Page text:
since when do people only buy gifts that are not accessible to the receiver? i always find it strange when people give suggestions and others fall all over themselves to state 'well you can get levis in poland, you know' or 'the american store on babcha street has hersheys, so why would you bring it as a gift'. this is always an interesting type of fodors conversation. people often feel that the rationale behind all gift suggestions for foreigners is that 'you can't get it there' and there is usually a tinge of accusation that people are wrongly thinking somewhere is third world because one would dare suggest bringing jeans, foreign chocolate etc there. just plain bizarre.


>>>>>>>
Are Levi's - currently made in Hungary - really cheaper in the US than in Poland?
>>>>>>>

again, i don't see why where it is cheaper would be criteria for gift giving?!?! but indeed i would be surprised if levis were cheaper in poland than in america....both in absolute terms but most definitely when adjusted to ppp. but if you want to give levis as a gift, then why the heck would you worry about the price of it in poland...unless you thought that the gift was so cheap that it was ubiquitous and a commodity there (certainly not the case with levis in poland!!!). very bizarre.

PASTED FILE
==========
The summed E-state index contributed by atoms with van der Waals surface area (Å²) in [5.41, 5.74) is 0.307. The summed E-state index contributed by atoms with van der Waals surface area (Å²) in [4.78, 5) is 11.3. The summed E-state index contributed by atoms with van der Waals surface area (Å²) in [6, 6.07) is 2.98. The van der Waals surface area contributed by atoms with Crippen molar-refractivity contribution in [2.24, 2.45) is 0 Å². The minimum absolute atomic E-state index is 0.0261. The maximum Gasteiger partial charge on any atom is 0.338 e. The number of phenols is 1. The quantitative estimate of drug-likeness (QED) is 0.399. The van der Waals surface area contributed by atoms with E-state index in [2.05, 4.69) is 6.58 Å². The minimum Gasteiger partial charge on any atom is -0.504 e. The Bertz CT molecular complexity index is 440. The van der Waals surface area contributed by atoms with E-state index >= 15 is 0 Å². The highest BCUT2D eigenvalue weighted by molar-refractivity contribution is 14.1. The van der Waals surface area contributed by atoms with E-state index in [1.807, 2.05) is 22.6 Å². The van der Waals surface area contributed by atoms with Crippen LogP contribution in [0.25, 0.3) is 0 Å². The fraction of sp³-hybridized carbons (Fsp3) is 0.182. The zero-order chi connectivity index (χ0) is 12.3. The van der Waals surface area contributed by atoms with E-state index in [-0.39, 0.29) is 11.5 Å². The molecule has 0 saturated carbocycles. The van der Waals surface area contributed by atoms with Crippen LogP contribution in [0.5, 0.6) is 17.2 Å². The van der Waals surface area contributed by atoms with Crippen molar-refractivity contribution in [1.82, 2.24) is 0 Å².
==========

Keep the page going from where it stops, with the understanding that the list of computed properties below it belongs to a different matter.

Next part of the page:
>>>>>>>
Sorry, but most Europeans don't like Hershey's.
>>>>>>>

in many countries like britain, you are not british unless you go around saying that hersheys is crap and cadburys (also crap) is supreme.

most europeans on this board are from old europe. the attitudes toward america and all things american are vastly different in places like poland than in britain, france or germany. so don't be ashamed of yourself there...just bring what you think they will like and have fun.
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Nov 7th, 2009, 04:43 AM
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I live in Poland. When I know someone is to visit I check my 'wants'. Yes, weight restriction rule out many of them but some are possible. We now have a KitchenAid mixer and a Cuckoo clock. Neither were available in Lodz. Please ask!
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Nov 7th, 2009, 05:00 AM
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in many countries like britain, you are not british unless you go around saying that hersheys is crap and cadburys (also crap) is supreme.